The Protection of Personal Information Act (POPIA) 4 of 2013 came into effect on 1 July 2021. The Act has been promulgated to protect individuals and businesses from the misuse and abuse of personal information, for example, in financial fraud and identity theft. Companies are now legally obliged to protect the privacy of the information and data they gather. Danie Hattingh, Past President and Executive Committee member of the Master Builders’ Association Western Cape (MBAWC) and Principal Officer of the Pension Fund at the Building Industry Bargaining Council, explains how the POPI Act will affect the construction industry.
Hattingh says, “The POPI Act will impact all businesses, regardless of their nature or size. Those in the construction industry, which is one of the leading employment providers and economic contributors, will need to ensure that they are compliant to avoid data breaches and reputational harm.”
“The first step employers can take to safeguard against liability in terms of POPIA is to ensure that their employees’ consent is obtained, and that the processing of their personal information is done for a specific purpose”, he says.
In addition to obtaining consent, Hattingh mentions that it is imperative for employees to know what their personal information will be used for. The Act further requires that organisations justify why they are holding personal information. This measure forces employers to assess what information it gathers, be it from employees, clients, service providers or other third parties, and helps determine whether the information gathered is indeed necessary. “Under the POPI Act, a business cannot keep a record of personal information once the reason or need for which it was collected no longer exists”, Hattingh explains.
In addition to the impact on their own employees, the Act will impact the construction industry in a number of other ways, including the following:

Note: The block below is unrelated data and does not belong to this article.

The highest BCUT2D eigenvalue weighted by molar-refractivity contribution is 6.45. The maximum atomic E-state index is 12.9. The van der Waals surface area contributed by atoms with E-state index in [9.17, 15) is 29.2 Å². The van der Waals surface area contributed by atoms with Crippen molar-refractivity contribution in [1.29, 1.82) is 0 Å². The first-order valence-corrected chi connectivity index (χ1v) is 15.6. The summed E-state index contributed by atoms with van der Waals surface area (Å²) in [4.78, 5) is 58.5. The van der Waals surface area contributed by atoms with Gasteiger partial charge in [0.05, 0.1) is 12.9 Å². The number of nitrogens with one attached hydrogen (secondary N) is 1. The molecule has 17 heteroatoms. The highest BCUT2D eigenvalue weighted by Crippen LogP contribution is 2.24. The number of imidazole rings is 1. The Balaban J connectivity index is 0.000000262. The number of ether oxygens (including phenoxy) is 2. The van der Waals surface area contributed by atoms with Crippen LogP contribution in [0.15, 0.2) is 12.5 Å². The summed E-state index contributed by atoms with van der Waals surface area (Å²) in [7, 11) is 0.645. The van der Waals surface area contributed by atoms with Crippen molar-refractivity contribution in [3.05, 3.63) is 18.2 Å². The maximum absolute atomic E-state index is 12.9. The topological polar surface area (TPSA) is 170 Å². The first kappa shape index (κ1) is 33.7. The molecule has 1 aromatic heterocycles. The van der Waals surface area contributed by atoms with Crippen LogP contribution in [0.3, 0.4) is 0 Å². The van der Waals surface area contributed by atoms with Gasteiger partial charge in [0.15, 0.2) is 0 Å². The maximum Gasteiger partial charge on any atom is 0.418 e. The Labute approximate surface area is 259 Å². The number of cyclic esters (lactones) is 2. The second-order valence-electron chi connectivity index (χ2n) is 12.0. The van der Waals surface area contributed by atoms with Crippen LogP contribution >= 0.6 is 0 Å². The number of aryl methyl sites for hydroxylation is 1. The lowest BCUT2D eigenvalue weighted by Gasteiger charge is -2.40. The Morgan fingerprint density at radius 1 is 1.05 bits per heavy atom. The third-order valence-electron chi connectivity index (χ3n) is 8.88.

1. Suppliers: Supplier companies will have to review the methods they use to conduct their direct marketing campaigns.
2. External Communication: Communication shared with clients may require authorisation from the company’s target markets.
3. Incident Management: Organisations will need to set up an incident management process to handle any data breaches in the sharing of personal information.
4. Contract amendments: Existing contracts and obligations of service providers will need to be amended in accordance with the Act.
Businesses within the construction sector can ensure that they are POPIA compliant by:
Hattingh mentions that, although the Act might seem onerous, it comes with benefits as well, particularly for the construction sector. “Private employee records will now be stored more effectively and can be discarded once contracts come to an end. Clients will feel more comfortable knowing that their personal information is kept secure and not shared or sold to third parties. Another benefit of the Act is that it empowers companies by requiring that their internal processes and policies be reviewed often in order to comply,” says Hattingh.
Prior to the POPI Act coming into effect on 1st July 2021, Information Regulator Chair – Pansy Tlakula reported that technical glitches with the registration system were being experienced due to the increased volume of traffic on the site. However, the regulator assured that, as a result, no penalties would be applied for late registration. MBAWC encourages members to monitor the situation and to register when these issues have been rectified.
The MBAWC values and supports the POPI Act, and members can be assured that their information is securely stored. “We have appointed an Information Officer to oversee the implementation of POPIA in the organisation. When requested, we are also assisting our smaller member companies to reach POPIA compliance,” Hattingh concludes.